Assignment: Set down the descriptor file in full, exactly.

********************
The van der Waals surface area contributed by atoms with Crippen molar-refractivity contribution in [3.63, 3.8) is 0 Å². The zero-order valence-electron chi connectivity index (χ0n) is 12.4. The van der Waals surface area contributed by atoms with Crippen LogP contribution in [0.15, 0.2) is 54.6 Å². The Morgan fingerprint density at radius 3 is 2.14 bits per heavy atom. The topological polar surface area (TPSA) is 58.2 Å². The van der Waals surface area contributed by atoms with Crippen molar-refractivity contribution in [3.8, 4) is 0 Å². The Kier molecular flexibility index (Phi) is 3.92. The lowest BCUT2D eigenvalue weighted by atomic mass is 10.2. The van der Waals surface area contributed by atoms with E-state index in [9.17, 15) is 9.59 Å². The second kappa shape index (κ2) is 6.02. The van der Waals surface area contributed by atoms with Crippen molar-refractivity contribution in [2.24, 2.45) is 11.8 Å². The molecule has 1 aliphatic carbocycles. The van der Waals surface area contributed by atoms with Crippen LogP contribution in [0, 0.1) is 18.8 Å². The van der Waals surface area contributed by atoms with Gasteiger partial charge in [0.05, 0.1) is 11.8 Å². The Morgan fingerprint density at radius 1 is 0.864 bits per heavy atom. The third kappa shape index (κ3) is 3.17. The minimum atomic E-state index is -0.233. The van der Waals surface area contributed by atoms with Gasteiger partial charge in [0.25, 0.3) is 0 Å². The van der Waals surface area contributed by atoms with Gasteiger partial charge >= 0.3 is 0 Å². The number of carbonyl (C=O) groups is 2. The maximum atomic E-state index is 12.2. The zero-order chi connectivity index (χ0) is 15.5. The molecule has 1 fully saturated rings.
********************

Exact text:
The van der Waals surface area contributed by atoms with Crippen molar-refractivity contribution in [3.63, 3.8) is 0 Å². The zero-order valence-electron chi connectivity index (χ0n) is 12.4. The van der Waals surface area contributed by atoms with Crippen LogP contribution in [0.15, 0.2) is 54.6 Å². The Morgan fingerprint density at radius 3 is 2.14 bits per heavy atom. The topological polar surface area (TPSA) is 58.2 Å². The van der Waals surface area contributed by atoms with Crippen molar-refractivity contribution in [3.8, 4) is 0 Å². The Kier molecular flexibility index (Phi) is 3.92. The lowest BCUT2D eigenvalue weighted by atomic mass is 10.2. The van der Waals surface area contributed by atoms with E-state index in [9.17, 15) is 9.59 Å². The second kappa shape index (κ2) is 6.02. The van der Waals surface area contributed by atoms with Crippen molar-refractivity contribution in [2.24, 2.45) is 11.8 Å². The molecule has 1 aliphatic carbocycles. The van der Waals surface area contributed by atoms with Crippen LogP contribution in [0, 0.1) is 18.8 Å². The van der Waals surface area contributed by atoms with Gasteiger partial charge in [0.05, 0.1) is 11.8 Å². The Morgan fingerprint density at radius 1 is 0.864 bits per heavy atom. The third kappa shape index (κ3) is 3.17. The minimum atomic E-state index is -0.233. The van der Waals surface area contributed by atoms with Gasteiger partial charge in [0.25, 0.3) is 0 Å². The van der Waals surface area contributed by atoms with Gasteiger partial charge >= 0.3 is 0 Å². The number of carbonyl (C=O) groups is 2. The maximum atomic E-state index is 12.2. The zero-order chi connectivity index (χ0) is 15.5. The molecule has 1 fully saturated rings.